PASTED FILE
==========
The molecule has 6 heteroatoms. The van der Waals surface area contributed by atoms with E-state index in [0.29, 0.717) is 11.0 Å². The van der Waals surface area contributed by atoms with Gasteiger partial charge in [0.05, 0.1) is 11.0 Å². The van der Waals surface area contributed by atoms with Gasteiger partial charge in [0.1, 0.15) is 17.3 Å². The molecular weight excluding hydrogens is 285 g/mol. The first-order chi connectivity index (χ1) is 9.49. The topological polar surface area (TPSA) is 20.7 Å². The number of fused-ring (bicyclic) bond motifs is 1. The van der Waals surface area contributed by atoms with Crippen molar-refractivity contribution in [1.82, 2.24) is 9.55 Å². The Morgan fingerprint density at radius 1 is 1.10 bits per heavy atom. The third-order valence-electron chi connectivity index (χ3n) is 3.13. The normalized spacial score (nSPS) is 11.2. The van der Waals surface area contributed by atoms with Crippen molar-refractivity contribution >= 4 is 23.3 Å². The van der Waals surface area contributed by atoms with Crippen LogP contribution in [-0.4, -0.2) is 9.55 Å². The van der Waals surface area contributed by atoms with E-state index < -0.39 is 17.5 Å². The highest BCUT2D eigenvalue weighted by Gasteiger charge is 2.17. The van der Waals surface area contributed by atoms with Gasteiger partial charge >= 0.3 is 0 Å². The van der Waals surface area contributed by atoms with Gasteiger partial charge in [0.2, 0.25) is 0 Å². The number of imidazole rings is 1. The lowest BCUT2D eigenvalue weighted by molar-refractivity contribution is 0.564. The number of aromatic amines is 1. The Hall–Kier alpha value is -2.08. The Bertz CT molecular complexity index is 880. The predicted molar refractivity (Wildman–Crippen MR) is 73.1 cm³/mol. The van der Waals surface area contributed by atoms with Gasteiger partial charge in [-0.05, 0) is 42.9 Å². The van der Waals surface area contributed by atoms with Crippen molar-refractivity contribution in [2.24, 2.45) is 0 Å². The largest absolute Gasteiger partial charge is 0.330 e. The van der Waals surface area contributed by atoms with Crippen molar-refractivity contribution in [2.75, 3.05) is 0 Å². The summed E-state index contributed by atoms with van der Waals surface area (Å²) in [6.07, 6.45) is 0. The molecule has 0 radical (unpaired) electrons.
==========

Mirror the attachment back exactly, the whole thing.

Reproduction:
The molecule has 6 heteroatoms. The van der Waals surface area contributed by atoms with E-state index in [0.29, 0.717) is 11.0 Å². The van der Waals surface area contributed by atoms with Gasteiger partial charge in [0.05, 0.1) is 11.0 Å². The van der Waals surface area contributed by atoms with Gasteiger partial charge in [0.1, 0.15) is 17.3 Å². The molecular weight excluding hydrogens is 285 g/mol. The first-order chi connectivity index (χ1) is 9.49. The topological polar surface area (TPSA) is 20.7 Å². The number of fused-ring (bicyclic) bond motifs is 1. The van der Waals surface area contributed by atoms with Crippen molar-refractivity contribution in [1.82, 2.24) is 9.55 Å². The Morgan fingerprint density at radius 1 is 1.10 bits per heavy atom. The third-order valence-electron chi connectivity index (χ3n) is 3.13. The normalized spacial score (nSPS) is 11.2. The van der Waals surface area contributed by atoms with Crippen molar-refractivity contribution >= 4 is 23.3 Å². The van der Waals surface area contributed by atoms with Crippen LogP contribution in [-0.4, -0.2) is 9.55 Å². The van der Waals surface area contributed by atoms with E-state index < -0.39 is 17.5 Å². The highest BCUT2D eigenvalue weighted by Gasteiger charge is 2.17. The van der Waals surface area contributed by atoms with Gasteiger partial charge >= 0.3 is 0 Å². The van der Waals surface area contributed by atoms with Gasteiger partial charge in [0.2, 0.25) is 0 Å². The number of imidazole rings is 1. The lowest BCUT2D eigenvalue weighted by molar-refractivity contribution is 0.564. The number of aromatic amines is 1. The Hall–Kier alpha value is -2.08. The Bertz CT molecular complexity index is 880. The predicted molar refractivity (Wildman–Crippen MR) is 73.1 cm³/mol. The van der Waals surface area contributed by atoms with Gasteiger partial charge in [-0.05, 0) is 42.9 Å². The van der Waals surface area contributed by atoms with Crippen molar-refractivity contribution in [2.24, 2.45) is 0 Å². The largest absolute Gasteiger partial charge is 0.330 e. The van der Waals surface area contributed by atoms with Crippen molar-refractivity contribution in [2.75, 3.05) is 0 Å². The summed E-state index contributed by atoms with van der Waals surface area (Å²) in [6.07, 6.45) is 0. The molecule has 0 radical (unpaired) electrons.